But the majority of peshmerga have grouped together to head for the Shinrwe mountain on the outskirts of Halabja, from where there is a clear overview of the Ansar al-Islam strongholds. The peshmerga believe that they will go to war with Ansar, defeat them and then head for Kirkuk. They are convinced that no journalist will be able to enter Kirkuk until the war with Ansar is over.

Everybody is sure that there won’t be any resistance from the Iraqi side, but I myself am worried about the Ansar side because we are now facing two quite different enemies. The Iraqi soldiers and army are very tired of the regime which recruited them over the last twenty years. Each soldier has served for several years in the bellicose army of Iraq. It has always been a tendency of the Iraqi army to surrender themselves to an enemy, whether Kurds or Americans, in any new war. Ansar al-Islam is a very different beast. Its militants are fanatical. They will never agree to surrender but keep fighting until they are killed to the last man. And they have taken up their position in a very mountainous area which has always been indomitable. They do not care a whit about civilians. If the Americans participate in the Ansar war, there will at least be some triumph and purpose in defeating them, but if it is left to the Kurdish peshmerga to do it, it will be a bloody war of some duration, as the Ansar is far stronger than any other Kurdish military group in Kurdistan.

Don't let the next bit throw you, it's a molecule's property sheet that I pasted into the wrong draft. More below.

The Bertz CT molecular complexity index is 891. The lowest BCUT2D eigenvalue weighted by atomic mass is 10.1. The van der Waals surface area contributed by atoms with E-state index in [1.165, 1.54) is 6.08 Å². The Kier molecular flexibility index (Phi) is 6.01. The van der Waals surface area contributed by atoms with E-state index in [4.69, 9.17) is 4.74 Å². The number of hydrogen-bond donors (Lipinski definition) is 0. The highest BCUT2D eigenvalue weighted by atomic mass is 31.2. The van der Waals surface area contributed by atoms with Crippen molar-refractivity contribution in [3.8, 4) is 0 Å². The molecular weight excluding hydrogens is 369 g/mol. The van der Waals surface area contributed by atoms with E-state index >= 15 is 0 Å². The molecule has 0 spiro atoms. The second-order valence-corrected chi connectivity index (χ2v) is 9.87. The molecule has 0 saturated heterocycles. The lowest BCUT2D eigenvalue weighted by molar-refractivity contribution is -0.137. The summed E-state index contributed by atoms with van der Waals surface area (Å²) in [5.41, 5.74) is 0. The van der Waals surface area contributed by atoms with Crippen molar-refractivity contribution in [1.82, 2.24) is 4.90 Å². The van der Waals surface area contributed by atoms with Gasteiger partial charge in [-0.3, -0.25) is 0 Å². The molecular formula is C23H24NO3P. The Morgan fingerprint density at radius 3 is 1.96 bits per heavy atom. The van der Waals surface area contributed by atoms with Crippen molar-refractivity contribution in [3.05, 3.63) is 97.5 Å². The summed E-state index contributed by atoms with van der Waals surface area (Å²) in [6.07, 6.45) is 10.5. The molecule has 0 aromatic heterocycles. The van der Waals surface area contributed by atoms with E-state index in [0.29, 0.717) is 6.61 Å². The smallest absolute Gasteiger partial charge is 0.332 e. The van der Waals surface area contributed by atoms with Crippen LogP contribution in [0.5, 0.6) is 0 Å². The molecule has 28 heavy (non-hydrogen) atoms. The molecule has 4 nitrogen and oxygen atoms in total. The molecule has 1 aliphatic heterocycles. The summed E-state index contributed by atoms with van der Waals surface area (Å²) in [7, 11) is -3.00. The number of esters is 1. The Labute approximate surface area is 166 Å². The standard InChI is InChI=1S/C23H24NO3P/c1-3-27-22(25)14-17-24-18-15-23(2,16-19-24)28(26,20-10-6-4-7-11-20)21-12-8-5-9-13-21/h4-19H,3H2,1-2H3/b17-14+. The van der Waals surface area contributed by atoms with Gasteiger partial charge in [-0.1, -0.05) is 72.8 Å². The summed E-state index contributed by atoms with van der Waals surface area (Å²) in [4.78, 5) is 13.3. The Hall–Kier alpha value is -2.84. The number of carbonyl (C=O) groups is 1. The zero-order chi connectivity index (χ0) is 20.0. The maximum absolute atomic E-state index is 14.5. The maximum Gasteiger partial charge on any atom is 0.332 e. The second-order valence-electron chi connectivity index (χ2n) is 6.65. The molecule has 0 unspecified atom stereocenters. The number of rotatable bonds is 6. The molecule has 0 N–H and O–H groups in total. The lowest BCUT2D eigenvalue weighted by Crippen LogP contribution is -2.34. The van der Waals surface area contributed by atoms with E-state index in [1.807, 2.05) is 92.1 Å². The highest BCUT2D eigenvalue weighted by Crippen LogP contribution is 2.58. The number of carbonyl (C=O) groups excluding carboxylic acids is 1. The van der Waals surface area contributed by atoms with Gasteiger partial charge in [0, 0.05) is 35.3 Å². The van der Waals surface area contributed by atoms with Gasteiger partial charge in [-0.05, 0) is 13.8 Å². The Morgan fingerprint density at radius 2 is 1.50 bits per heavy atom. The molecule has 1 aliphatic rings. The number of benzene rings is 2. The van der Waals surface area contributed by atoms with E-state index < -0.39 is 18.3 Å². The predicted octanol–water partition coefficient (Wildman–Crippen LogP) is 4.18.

Iran has always played and still plays a big role in Iraqi affairs. This war and direct American intervention in Iraq are thorns in Iran’s side, so I hope they do not start spoiling everything and creating worse problems through the Ansar and the Shi’a high council.

All the journalists seem to be interested in covering the Iraq war rather than the Ansar war.

22 March

The Americans started bombing and firing at the Ansar last night: forty Tomahawk missiles from the Red Sea, killing a good number of them. To see the aftermath of the bombing, and hear from the people of the region, I paid a visit to the Halabja region with a pack of journalists from many different countries. On our way back to Sulaimaniya we dropped by a village which had already been taken back by the PUK during the night.

I was reluctant to go, sure that something would happen to us. But we arrived and started interviewing a number of people who were fleeing their homes for fear of the bombs. Then we got back in our car to leave.

I started remonstrating with those who employed me, and was actually in the middle of warning them not just to follow blindly any journalist or driver ignorant of the region, when a car bomb blew up just a few metres away from our car.

The bang was so loud that we thought it was our car which had been targeted. We escaped as soon as we could, but the explosion killed two people and injured sixteen. One of those killed was an Australian cameraman standing just behind our car: his body was torn to pieces. His interpreter, driver and another Australian were injured. I saw them to the hospital.

We were so lucky to have been inside our car and not theirs. Otherwise we would all be dead now. It was terrible.